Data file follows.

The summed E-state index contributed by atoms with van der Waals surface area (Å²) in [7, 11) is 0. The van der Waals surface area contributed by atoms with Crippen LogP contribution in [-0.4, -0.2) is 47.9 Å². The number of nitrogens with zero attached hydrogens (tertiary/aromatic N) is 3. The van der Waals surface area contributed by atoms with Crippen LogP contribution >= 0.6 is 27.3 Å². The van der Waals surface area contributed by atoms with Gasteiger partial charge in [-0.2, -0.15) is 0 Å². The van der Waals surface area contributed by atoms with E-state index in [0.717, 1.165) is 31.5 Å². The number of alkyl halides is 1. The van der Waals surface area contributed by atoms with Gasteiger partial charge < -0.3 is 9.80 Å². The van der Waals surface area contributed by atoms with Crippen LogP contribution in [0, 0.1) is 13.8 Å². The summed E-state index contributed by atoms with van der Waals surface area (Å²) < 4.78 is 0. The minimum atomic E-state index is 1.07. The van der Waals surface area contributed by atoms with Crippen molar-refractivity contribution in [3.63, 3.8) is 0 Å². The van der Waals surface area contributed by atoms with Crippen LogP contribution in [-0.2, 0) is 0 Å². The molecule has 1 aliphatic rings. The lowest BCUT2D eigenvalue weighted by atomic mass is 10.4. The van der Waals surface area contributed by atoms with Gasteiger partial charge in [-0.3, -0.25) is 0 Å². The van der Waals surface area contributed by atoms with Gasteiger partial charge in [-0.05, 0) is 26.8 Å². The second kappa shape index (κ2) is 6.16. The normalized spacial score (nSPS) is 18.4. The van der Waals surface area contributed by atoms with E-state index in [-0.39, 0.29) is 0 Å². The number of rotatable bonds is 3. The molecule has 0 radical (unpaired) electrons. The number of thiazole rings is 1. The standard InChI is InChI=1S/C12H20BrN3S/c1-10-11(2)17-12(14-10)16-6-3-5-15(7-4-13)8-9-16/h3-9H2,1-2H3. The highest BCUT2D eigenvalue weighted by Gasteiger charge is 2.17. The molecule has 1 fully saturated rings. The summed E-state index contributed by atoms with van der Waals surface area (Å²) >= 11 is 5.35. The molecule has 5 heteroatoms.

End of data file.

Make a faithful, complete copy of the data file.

The summed E-state index contributed by atoms with van der Waals surface area (Å²) in [7, 11) is 0. The van der Waals surface area contributed by atoms with Crippen LogP contribution in [-0.4, -0.2) is 47.9 Å². The number of nitrogens with zero attached hydrogens (tertiary/aromatic N) is 3. The van der Waals surface area contributed by atoms with Crippen LogP contribution >= 0.6 is 27.3 Å². The van der Waals surface area contributed by atoms with Gasteiger partial charge in [-0.2, -0.15) is 0 Å². The van der Waals surface area contributed by atoms with E-state index in [0.717, 1.165) is 31.5 Å². The number of alkyl halides is 1. The van der Waals surface area contributed by atoms with Gasteiger partial charge < -0.3 is 9.80 Å². The van der Waals surface area contributed by atoms with Crippen LogP contribution in [0, 0.1) is 13.8 Å². The summed E-state index contributed by atoms with van der Waals surface area (Å²) < 4.78 is 0. The minimum atomic E-state index is 1.07. The van der Waals surface area contributed by atoms with Crippen molar-refractivity contribution in [3.63, 3.8) is 0 Å². The van der Waals surface area contributed by atoms with Crippen LogP contribution in [-0.2, 0) is 0 Å². The molecule has 1 aliphatic rings. The lowest BCUT2D eigenvalue weighted by atomic mass is 10.4. The van der Waals surface area contributed by atoms with Gasteiger partial charge in [-0.3, -0.25) is 0 Å². The van der Waals surface area contributed by atoms with Gasteiger partial charge in [-0.05, 0) is 26.8 Å². The second kappa shape index (κ2) is 6.16. The normalized spacial score (nSPS) is 18.4. The van der Waals surface area contributed by atoms with E-state index in [-0.39, 0.29) is 0 Å². The number of rotatable bonds is 3. The molecule has 0 radical (unpaired) electrons. The number of thiazole rings is 1. The standard InChI is InChI=1S/C12H20BrN3S/c1-10-11(2)17-12(14-10)16-6-3-5-15(7-4-13)8-9-16/h3-9H2,1-2H3. The highest BCUT2D eigenvalue weighted by Gasteiger charge is 2.17. The molecule has 1 fully saturated rings. The summed E-state index contributed by atoms with van der Waals surface area (Å²) >= 11 is 5.35. The molecule has 5 heteroatoms.